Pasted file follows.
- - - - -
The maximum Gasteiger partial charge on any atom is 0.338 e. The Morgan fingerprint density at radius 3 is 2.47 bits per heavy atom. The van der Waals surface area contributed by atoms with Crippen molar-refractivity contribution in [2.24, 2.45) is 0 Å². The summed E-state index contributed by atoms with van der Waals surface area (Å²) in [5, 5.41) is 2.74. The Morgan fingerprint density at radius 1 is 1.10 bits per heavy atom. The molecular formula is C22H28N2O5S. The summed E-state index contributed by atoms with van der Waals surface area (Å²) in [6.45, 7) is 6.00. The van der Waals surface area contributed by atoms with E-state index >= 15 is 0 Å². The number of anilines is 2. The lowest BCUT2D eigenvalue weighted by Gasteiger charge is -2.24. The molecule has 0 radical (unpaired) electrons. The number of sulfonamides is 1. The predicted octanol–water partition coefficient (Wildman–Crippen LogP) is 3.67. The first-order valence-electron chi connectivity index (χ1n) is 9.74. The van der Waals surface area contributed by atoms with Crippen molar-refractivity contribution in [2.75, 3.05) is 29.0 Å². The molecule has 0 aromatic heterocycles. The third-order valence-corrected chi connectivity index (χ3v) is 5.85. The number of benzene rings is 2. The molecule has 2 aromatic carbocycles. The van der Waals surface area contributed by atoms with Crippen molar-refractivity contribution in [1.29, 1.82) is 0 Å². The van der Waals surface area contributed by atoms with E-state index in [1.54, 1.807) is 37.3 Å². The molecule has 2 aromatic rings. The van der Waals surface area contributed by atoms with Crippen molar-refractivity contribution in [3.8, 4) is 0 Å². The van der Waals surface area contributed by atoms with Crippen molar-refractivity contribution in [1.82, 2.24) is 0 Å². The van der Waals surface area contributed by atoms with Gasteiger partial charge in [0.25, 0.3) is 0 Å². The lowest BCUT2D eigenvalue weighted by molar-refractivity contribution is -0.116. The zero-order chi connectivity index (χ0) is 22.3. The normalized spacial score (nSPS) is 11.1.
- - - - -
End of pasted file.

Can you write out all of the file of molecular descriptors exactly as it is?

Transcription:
The maximum Gasteiger partial charge on any atom is 0.338 e. The Morgan fingerprint density at radius 3 is 2.47 bits per heavy atom. The van der Waals surface area contributed by atoms with Crippen molar-refractivity contribution in [2.24, 2.45) is 0 Å². The summed E-state index contributed by atoms with van der Waals surface area (Å²) in [5, 5.41) is 2.74. The Morgan fingerprint density at radius 1 is 1.10 bits per heavy atom. The molecular formula is C22H28N2O5S. The summed E-state index contributed by atoms with van der Waals surface area (Å²) in [6.45, 7) is 6.00. The van der Waals surface area contributed by atoms with E-state index >= 15 is 0 Å². The number of anilines is 2. The lowest BCUT2D eigenvalue weighted by Gasteiger charge is -2.24. The molecule has 0 radical (unpaired) electrons. The number of sulfonamides is 1. The predicted octanol–water partition coefficient (Wildman–Crippen LogP) is 3.67. The first-order valence-electron chi connectivity index (χ1n) is 9.74. The van der Waals surface area contributed by atoms with Crippen molar-refractivity contribution in [2.75, 3.05) is 29.0 Å². The molecule has 0 aromatic heterocycles. The third-order valence-corrected chi connectivity index (χ3v) is 5.85. The number of benzene rings is 2. The molecule has 2 aromatic carbocycles. The van der Waals surface area contributed by atoms with Crippen molar-refractivity contribution in [1.29, 1.82) is 0 Å². The van der Waals surface area contributed by atoms with E-state index in [1.54, 1.807) is 37.3 Å². The molecule has 2 aromatic rings. The van der Waals surface area contributed by atoms with Crippen molar-refractivity contribution in [3.8, 4) is 0 Å². The van der Waals surface area contributed by atoms with Crippen molar-refractivity contribution in [1.82, 2.24) is 0 Å². The van der Waals surface area contributed by atoms with Gasteiger partial charge in [0.25, 0.3) is 0 Å². The lowest BCUT2D eigenvalue weighted by molar-refractivity contribution is -0.116. The zero-order chi connectivity index (χ0) is 22.3. The normalized spacial score (nSPS) is 11.1.